Flaviviruses are vector-borne RNA viruses that can potentially cause a variety of severe diseases in humans, impacting an estimated 400 million people annually. Flaviviruses are often carried by arthropods such as ticks and mosquitoes, with more than a quarter of the world’s population living in areas where mosquito-borne flaviviruses are considered endemic.
Due to climate change, globalization, and urbanization, the incidence of flaviviruses is increasing worldwide. Rising temperatures may intensify flavivirus diseases in already endemic areas through faster viral amplification, increased vector survival, and higher reproduction and biting rates.
There are currently no specific treatments available for flavivirus diseases and few vaccines are available to prevent them, highlighting the need for novel therapies aiming to tackle these emerging health threats.
Aligned to the opening of the new J&J Satellite Center for Global Health Discovery at the Duke–NUS Medical School (Duke-NUS) in Singapore, Johnson & Johnson Innovation, together with Johnson & Johnson Global Public Health, is proud to launch the Global Health Discovery QuickFire Challenge: Flavivirus Infections. Innovators from across the Asia Pacific and Oceania regions1 are invited to submit potentially ground-breaking ideas aiming to treat, control, or prevent flavivirus disease.
The innovator(s) with the best potential solution will receive grant funding from a total pool of up to $300,000, access to the Johnson & Johnson Innovation – JLABS Asia Pacific community, including a dedicated workstation for one year at JLABS @ Shanghai, and mentorship from experts at the Johnson & Johnson Family of Companies.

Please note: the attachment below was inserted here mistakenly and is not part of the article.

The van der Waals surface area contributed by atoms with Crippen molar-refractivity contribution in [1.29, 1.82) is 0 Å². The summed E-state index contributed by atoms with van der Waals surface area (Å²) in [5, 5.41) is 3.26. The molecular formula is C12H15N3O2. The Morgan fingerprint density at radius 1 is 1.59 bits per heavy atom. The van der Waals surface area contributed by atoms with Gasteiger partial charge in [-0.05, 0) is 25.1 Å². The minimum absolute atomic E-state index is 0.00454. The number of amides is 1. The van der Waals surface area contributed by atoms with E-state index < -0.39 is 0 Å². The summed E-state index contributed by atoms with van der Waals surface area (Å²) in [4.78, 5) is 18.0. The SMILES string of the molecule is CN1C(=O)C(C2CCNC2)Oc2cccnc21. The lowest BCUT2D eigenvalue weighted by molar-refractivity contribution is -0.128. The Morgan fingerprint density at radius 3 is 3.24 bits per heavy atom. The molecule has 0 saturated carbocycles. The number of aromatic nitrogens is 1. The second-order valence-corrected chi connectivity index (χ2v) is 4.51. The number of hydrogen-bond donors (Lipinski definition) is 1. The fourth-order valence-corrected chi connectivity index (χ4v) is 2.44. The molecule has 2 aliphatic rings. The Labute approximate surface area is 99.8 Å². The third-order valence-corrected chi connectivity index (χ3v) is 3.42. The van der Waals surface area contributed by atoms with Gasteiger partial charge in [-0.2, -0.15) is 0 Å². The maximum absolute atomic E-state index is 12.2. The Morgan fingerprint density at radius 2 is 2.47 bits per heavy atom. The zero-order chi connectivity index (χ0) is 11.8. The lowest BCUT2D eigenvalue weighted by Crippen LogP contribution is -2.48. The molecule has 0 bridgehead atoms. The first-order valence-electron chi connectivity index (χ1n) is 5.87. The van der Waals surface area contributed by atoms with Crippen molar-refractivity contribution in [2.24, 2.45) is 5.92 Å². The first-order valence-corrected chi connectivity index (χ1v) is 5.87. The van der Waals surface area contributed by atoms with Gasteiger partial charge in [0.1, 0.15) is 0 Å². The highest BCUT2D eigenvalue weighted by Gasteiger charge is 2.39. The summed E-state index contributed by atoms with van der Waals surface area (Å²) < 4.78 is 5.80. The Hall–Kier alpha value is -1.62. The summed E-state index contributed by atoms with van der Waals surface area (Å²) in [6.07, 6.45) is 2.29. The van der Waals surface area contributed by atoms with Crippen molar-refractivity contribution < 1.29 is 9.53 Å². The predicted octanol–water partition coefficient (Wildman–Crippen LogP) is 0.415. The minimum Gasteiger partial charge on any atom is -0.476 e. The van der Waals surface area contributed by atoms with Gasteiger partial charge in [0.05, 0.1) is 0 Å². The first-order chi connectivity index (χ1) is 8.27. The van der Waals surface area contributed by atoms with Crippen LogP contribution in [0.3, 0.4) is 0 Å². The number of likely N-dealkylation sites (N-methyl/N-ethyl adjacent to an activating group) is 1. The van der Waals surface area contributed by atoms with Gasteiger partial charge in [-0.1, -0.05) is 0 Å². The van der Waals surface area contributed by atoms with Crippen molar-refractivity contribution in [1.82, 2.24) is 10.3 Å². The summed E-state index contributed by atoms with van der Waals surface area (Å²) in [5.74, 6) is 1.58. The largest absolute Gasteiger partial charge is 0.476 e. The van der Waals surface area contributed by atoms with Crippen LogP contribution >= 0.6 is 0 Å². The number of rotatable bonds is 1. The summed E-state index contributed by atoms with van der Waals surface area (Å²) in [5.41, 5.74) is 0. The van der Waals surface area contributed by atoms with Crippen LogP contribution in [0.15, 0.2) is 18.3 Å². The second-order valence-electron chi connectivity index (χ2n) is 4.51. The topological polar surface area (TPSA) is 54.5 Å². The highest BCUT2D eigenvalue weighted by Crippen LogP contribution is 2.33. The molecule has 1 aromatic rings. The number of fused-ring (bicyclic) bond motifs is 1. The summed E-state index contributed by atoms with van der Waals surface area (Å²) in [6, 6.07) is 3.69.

* Subject to the execution of the necessary documentation and (award) agreements. Applicants must have a physical presence in Asia, Australia, or Oceania.
Why this challenge matters to us
Johnson & Johnson is committed to helping address the dual gap in innovation and health equity through the establishment of the J&J Centers for Global Health Discovery (J&J CGHD). This global network of research collaborations and partnerships brings together our talent and expertise with that of leading academic institutions with the aim to stimulate and speed up the early-stage research and development needed to address entrenched and emerging pandemic threats.
The launch of the J&J Satellite Center for Global Health Discovery at the Duke–NUS Medical School aims to advance scientific discoveries to help treat, control, or prevent flaviviruses with the goal of tackling the next global public health threat. Working together, we can spark the next great idea that could change the trajectory of health.
What we’re looking for
We are interested in potentially ground-breaking ideas aiming to treat, control, or prevent flavivirus disease, such as:
Exploratory therapeutic platform technologies targeting the genus Flavivirus (or Flavivirdae family)
Broad-spectrum therapeutics/antiviral modalities targeting viral replication of flaviviruses (dengue virus, Zika virus, West Nile virus, Japanese Encephalitis virus, yellow fever virus)
Immune-mediated approaches such as host-directed targets aiming to control flavivirus infections
Disease learning: understanding underlying mechanism of flavivirus pathogenesis
Novel approaches toward patient identification and stratification that can include:
Multidimensional biomarker discovery platforms, including those with AI/ML based analytics
Deep patient clinical and molecular phenotyping data sets
Enabling technologies for clinical trials:
Potential solutions aiming to identify and recruit specific patient sub-populations.